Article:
Is this rise to power indicative of a larger growth in populist ideology?
By Ben Outar, News & Campus Life Staff Writer
On November 23rd, the Dutch right-wing political party PVV (Party For Freedom), led by Geert Wilders, secured a victory in the general election. He surpassed the next most popular PvdA (Labour Party) by 12 parliament seats. Despite this result, “it’s unclear Wilders can actually cobble together a coalition that would let him take power,” according to the Washington Post.
Wilders’s victory is representative of a growing change in global citizen sentiment towards right-wing populism, particularly in Europe and North America, with the Dutch leader taking advantage of growing xenophobia towards Muslim and Middle Eastern immigrants to push a powerful right-wing campaign. Across Europe and the Americas, there has been a deep shift of political ideology towards nativism, with the election of leaders who promote closing borders, or general support for policies that would prevent immigration. With the newly widespread sentiment, it has been made clear that, as long as the hard right can continue to inspire fear amongst the population, the popularity of parties like the PVV will only continue to rise.
Geert Wilders is not new to politics, differentiating himself from the kind of “political outsider” model that rose with the election of Donald Trump to the US presidency in 2016. He has appeared in court to defend similar remarks on numerous occasions.
In his 25-year political career, Wilders has routinely taken aim at Moroccan immigrants in particular, and was tried for a chant he started in 2014 calling for fewer Moroccans in the nation. In the days following the conviction, he went on to say that, “while Moroccans who set our cities on fire usually get away with it and never see the inside of a court.”
This Islamophobia is a key policy point of his current campaign, with him calling for banning sales of the Quran and previously attempting to ban Muslim schools and mosques. More recently, he has toned down the aggression of some of these statements but nonetheless maintains the generally nativist rhetoric.
As New York Times guest essay journalist Paul Tullis highlights, “[t]he country needs housing, but it also needs migrants. With a low fertility rate and 114 open jobs for every 100 unemployed people, Dutch people need to either throw away the birth control and wait 20 years or accept that some of these jobs are going to have to be filled by people born elsewhere.”
Wilders’s VVD saw massive growth since the 2021 election, increasing its control on the parliament by 12.8%, the largest jump in popularity of any Dutch political party since the previous election.
In the days following his election, there has been public support for the newly powerful VVD from like-minded party leaders. In particular, from the Hungarian PM Viktor Orban and foreign minister Péter Szijjártó, who wrote of the outcome:“[a]nother country has said a clear no to illegal migration. We hope that the Hague is close enough to Brussels that they hear it from there.”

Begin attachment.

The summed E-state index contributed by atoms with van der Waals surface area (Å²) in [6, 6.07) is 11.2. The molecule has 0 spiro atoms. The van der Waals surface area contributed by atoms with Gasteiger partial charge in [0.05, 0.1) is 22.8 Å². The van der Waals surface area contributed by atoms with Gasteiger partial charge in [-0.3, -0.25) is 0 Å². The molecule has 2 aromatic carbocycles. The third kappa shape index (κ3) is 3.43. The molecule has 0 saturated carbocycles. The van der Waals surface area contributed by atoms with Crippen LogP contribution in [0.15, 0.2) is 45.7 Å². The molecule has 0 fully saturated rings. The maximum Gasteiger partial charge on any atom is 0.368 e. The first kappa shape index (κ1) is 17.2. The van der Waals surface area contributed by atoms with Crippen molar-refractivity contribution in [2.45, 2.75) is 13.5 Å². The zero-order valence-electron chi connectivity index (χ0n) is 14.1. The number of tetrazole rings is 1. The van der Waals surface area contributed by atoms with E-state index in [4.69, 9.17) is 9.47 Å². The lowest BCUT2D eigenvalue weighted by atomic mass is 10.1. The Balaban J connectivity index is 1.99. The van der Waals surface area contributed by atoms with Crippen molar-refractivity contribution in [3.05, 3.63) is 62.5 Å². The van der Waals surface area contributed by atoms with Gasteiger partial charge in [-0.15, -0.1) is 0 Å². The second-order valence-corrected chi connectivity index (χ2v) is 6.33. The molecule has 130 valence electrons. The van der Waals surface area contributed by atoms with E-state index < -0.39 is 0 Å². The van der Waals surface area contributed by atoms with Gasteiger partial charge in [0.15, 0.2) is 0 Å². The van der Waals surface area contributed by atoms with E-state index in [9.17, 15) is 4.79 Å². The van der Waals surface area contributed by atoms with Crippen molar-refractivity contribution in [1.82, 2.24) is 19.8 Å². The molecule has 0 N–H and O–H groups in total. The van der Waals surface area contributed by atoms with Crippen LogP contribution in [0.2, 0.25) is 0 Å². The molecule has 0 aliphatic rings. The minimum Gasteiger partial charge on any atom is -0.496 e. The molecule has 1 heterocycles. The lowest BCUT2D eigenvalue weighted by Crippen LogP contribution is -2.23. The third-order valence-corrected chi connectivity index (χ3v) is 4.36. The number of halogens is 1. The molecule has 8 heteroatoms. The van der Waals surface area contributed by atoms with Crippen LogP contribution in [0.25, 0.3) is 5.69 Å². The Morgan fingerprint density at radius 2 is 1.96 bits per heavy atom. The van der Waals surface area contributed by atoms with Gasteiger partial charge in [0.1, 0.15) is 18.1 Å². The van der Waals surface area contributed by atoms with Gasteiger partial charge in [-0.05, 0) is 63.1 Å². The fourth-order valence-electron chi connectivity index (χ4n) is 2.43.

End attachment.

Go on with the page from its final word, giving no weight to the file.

The VVD’s win is another in a slew of recent victories for right-wing parties in Europe, with the recent Italian election of Giorgia Meloni and the German AfD (Alternative for Germany) gaining power in the two previous elections. Belgium and Portugal are also riding this political wave, and the narrow loss by Marine Le Pen in France in 2022 highlights the continuity of the movement towards conservatism in Europe. Following a period of relatively high immigration into Europe from the Middle East, the social pendulum appears to be swinging back towards conservatism, even in places like Germany, which have been open to immigrants and progressive social values throughout the 21st century due to pressure from NATO.
This phenomenon is echoed worldwide, being described as “soft populism” in reference to Canadian parliamentary representative Poilievre’s likely bid for the Prime Minister position fueled by a growing dislike for high rates of immigration and inflation.
Furthermore, the Trump Administration, powered by the kind of nativist and anti-immigrant rhetoric repeated by Wilders, placed one of the most powerful nations in the world firmly in the driver’s seat for propelling right-wing populism as a globally successful phenomenon. Given the “wave” of populist leaders, the line between traditional conservatism and modern right-wing populism has proven less and less clear–and because of this, the tendency for formerly “conservative” political parties to move towards populism is on the rise. The current rise of Poilievre mirrors the beginnings of the shift in the USA Republican Party from hardline conservatism to more populist rhetoric, rooted in nativism.
The rise of these parties can be attributed in part to natural swings of the “political pendulum,” as a well-documented response to rising immigration is a move towards social conservatism within a country. As the world comes out of the pandemic with higher inflation rates and long-lasting incumbent governments, frustration is being harnessed by both ends of the political spectrum. In Brazil, President Lula rose to power following the destructive anti-COVID Bolsonaro, whose time as President saw nearly 700,000 COVID-19-attributed deaths. The general response of leaders in times when the population is frustrated with the current leadership has led to the kind of political pendulum swinging we are now seeing across the world. Consistently along this wave of new social conservatism is the blaming of immigrants for the current ills of a nation.
The question for potential majority leaders like Poilievre will be whether or not they can manufacture or find the divisive issues for the population that can allow them to ride the wave.